Create a QlikView Music Player

QlikView Music Player - Featured Image - Piano with a Green Key

Why Would we Build a QlikView Music Player?

This is a “just because I can” post. I use QlikView in all sorts of personal applications from reviewing my investment accounts to analyzing my workout performance. I thought it would be clever to create a QlikView Music Player app that sorts through my music collection and even plays tracks.

One obvious limitation of this app is that we can only look at music stored in accessible folders so as most of us move to cloud solutions for music, this becomes less usable. I have mostly switched to Amazon Prime and Pandora, but I still have local digital copies of most of my music.  Either way, this is a fun little app and illustrates a few tips we might use to create other use cases.

You can download this app here:  Music Player.qvw

To load your own collection into it, simply change the path in line 121 and reload.

[qlikview]CallScanFolder(‘\\HOME_MEDIA\Users\Aaron\Music’);[/qlikview]

How Can You Do It?

There are a few simple tricks to create this app that are probably worth mentioning for those of you that want to know…

Firstly, most of us with local digital music would store it in folders by artist and then by album. Because of that, we need to direct QlikView to a root folder and then have it go through all of the subdirectories looking for mp3 files. To do that, you can refer to an earlier post regarding Looping Through Files.

Next, there is a neat trick in the QlikView script that is already built in to pull the metadata from mp3 files. Go to the script editor, hold Ctrl and then press Q, M, P, 3 in sequence (Ctrl+Q,M,P,3). This will create script automatically that pulls metadata from mp3 files.  Just for reference, there is a shortcut for jpg files (Ctrl+Q,J,P,G) and a shortcut for wma files (Ctrl+Q,W,M,A).

The final trick is to create the mechanism to get a file to play. We use the info prefix on a resident load to attach the path and file name to the corresponding key field in the QlikView data model. Then we can use a list box on the front end to initiate. When only 1 possible track is associated or selected, the info icon appears in the caption, allowing us to execute (play) the track. This technique could be also used to open pdf’s or images.

QlikView Music Player - Track Listing

I did not bother creating an extensive front end on this. We could have created something very fancy that counts tracks by genre, for example. I took a look at some of the genres and it looks like there are lots of corrections to make in the data so this at least is useful for locating metadata issues.

QlikView Music Player - List Boxes to fine-tune your play list

Limitations

  • As mentioned above, this can currently only be used on music where you have directory visibility. Until some of these cloud services publish API’s we cannot apply to our online collections.
  • You must have either Windows Media Player or another music player loaded on your machine and set up as the default program to open MP3 files.
  • If you publish this app on a server, the playing of tracks can only be done with the IePlugin. The info icon we use to execute the playing of a track will not function with the AJAX client.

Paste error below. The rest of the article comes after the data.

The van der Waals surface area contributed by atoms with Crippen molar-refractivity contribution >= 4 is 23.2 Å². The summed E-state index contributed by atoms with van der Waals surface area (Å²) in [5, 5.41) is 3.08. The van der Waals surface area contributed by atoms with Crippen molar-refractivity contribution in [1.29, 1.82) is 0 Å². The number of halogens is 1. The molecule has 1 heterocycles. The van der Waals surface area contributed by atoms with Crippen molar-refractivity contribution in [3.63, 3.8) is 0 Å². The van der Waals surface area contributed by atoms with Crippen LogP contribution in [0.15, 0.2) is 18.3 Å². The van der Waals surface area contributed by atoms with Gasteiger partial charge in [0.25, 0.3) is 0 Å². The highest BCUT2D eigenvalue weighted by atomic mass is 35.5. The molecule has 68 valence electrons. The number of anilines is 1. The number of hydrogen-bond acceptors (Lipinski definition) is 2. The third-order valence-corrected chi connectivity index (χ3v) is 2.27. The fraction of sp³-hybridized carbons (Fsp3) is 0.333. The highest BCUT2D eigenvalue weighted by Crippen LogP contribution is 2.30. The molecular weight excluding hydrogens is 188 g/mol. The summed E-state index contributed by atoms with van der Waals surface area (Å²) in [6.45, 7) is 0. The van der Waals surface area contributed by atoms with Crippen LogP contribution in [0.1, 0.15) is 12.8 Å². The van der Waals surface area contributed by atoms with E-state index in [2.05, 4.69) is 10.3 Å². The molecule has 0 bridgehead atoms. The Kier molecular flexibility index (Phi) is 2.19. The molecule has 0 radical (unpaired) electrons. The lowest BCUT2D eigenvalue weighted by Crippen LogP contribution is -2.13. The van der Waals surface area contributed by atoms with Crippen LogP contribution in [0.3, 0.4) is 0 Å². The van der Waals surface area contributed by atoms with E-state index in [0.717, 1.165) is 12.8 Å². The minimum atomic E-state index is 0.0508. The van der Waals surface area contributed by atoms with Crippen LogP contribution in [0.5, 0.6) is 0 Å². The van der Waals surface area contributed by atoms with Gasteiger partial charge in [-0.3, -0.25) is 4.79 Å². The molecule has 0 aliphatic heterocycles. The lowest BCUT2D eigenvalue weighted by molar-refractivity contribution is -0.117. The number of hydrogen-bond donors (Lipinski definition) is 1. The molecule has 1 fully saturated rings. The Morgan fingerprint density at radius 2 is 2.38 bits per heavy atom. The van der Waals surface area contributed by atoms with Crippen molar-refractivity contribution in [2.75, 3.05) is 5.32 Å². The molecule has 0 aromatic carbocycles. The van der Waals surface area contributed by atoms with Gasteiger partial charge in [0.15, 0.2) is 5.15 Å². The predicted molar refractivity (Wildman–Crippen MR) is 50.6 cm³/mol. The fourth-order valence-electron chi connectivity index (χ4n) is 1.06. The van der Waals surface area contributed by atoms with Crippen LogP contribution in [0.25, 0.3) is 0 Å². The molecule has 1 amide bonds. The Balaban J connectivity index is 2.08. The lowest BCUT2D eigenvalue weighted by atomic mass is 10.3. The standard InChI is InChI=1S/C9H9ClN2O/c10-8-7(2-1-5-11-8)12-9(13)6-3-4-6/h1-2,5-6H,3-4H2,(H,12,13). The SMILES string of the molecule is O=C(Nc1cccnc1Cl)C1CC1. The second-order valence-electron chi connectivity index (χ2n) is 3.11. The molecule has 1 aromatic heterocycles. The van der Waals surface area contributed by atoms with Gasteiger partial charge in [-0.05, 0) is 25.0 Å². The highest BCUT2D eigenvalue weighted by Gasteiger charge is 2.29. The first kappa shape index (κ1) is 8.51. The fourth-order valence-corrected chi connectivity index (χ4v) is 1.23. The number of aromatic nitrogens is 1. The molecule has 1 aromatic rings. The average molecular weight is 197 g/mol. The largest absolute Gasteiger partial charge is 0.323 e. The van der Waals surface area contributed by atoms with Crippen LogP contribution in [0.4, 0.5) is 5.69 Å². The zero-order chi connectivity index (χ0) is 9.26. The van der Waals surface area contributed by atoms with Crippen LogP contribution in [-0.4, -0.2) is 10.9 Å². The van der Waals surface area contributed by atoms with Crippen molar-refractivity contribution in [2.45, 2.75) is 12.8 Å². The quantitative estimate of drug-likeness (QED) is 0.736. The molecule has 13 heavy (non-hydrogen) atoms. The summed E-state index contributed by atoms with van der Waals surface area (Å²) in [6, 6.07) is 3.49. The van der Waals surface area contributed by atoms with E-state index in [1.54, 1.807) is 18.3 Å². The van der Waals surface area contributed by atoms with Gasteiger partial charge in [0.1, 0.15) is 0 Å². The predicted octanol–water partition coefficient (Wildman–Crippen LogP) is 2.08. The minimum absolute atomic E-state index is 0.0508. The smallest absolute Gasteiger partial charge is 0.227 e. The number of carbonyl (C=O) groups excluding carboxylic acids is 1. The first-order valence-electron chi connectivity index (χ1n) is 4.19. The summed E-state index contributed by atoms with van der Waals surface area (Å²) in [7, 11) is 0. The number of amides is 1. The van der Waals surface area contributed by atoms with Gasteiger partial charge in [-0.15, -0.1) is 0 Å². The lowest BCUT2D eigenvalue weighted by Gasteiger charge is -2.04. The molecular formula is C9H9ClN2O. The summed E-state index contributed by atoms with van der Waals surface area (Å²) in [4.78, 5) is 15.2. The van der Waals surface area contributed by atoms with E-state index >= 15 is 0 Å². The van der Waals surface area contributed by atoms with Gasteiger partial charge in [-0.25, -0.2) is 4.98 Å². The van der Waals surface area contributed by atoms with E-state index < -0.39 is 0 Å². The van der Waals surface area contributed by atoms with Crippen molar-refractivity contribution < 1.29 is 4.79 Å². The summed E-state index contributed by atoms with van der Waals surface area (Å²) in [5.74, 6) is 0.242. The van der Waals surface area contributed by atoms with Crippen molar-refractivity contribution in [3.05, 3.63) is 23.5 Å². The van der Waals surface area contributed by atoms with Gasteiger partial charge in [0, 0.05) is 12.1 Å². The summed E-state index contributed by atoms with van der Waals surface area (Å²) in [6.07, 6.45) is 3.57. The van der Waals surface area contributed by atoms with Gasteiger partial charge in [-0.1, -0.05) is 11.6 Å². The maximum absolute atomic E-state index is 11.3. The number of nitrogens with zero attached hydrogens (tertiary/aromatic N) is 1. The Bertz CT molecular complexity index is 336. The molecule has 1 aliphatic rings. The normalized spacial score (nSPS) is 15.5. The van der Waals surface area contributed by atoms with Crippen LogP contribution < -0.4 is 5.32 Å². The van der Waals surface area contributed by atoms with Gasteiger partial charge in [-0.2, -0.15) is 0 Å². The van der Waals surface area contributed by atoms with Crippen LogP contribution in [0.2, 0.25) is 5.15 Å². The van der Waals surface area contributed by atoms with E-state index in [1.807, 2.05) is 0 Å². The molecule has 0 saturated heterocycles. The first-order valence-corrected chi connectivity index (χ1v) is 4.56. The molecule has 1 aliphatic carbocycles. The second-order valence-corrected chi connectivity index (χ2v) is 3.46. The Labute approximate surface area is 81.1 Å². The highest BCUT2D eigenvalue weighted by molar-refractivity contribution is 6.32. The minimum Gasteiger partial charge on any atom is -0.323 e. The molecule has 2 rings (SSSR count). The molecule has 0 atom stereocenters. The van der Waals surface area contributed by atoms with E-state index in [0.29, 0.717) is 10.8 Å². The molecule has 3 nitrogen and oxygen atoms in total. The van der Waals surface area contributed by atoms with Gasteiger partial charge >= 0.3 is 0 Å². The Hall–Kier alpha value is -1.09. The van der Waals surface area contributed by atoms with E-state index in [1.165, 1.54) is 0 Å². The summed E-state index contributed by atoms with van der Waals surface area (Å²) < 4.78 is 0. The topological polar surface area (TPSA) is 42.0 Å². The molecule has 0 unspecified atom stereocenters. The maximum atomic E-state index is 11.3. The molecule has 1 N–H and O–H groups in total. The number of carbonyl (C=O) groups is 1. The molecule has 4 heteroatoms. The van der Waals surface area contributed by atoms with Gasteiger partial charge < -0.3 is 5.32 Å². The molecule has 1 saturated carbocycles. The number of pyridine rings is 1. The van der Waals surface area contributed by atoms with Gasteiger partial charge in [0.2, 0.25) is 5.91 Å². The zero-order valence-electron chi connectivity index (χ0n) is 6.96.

Vision

I tried to migrate this script to Sense and did not have luck getting it to run. I didn’t spend too much time on it but it appeared that it was not looping through the directories. I am also not sure what it would take to get Sense to play a track (execute a file). Maybe somebody wants to take this on as a project? –> Have discovered that this is due to inability to process variables in the connection paths. Can be resolved by disabling standard mode.

I hope you enjoy the QlikView Music Player. Do you have ideas on this topic? I would love to hear them.

5 comments… add one
  • Reply Steve Dark March 20, 2015, 2:11 pm

    Thanks for sharing Aaron. I created an app like this some time ago – but nothing polished enough to share! I used it more for tidying my collection – looking for tracks that existed in more than one place.

    As you touch on briefly QlikView is also excellent with image files, as you can pull all the meta data – details such as what camera was used and the GPS position of images. The display of dynamic images is also good – though you have to be careful showing thumbnails of hi-res images as showing too many causes things to slow up quite a bit.

    Steve

  • Reply Aaron Couron March 20, 2015, 4:04 pm

    Thanks for the comment Steve. It would be really cool for somebody to take this a step further by adding input boxes with macros that would actually allow editing of the metadata from inside QlikView. Then this would be REALLY useful for both music and pictures.

  • Reply Wilbert Klinton July 23, 2015, 4:48 pm

    Ir’s seems interesting. I will try it as soon as possible. It looks very amazing to hear. I think to have fun with this player.
    QliKView

  • Reply boopesh July 1, 2016, 1:15 pm

    Thanks for sharing different ideas.
    The links to download are throwing some junk files. Are there different ways to use it. Guide me if I am wrong. Correct the links it would help us understand better.

    Regards,
    Boopesh

  • Reply Aaron Couron August 27, 2016, 2:40 pm

    Boopesh,
    Sorry for delay in reply. My site builder has some issues which means that the downloads are renamed to some gibberish but the files are still good. I added a note to the page that says to rename the file and add a qvw extension and then you should be good to go. Sorry about the inconvenience.

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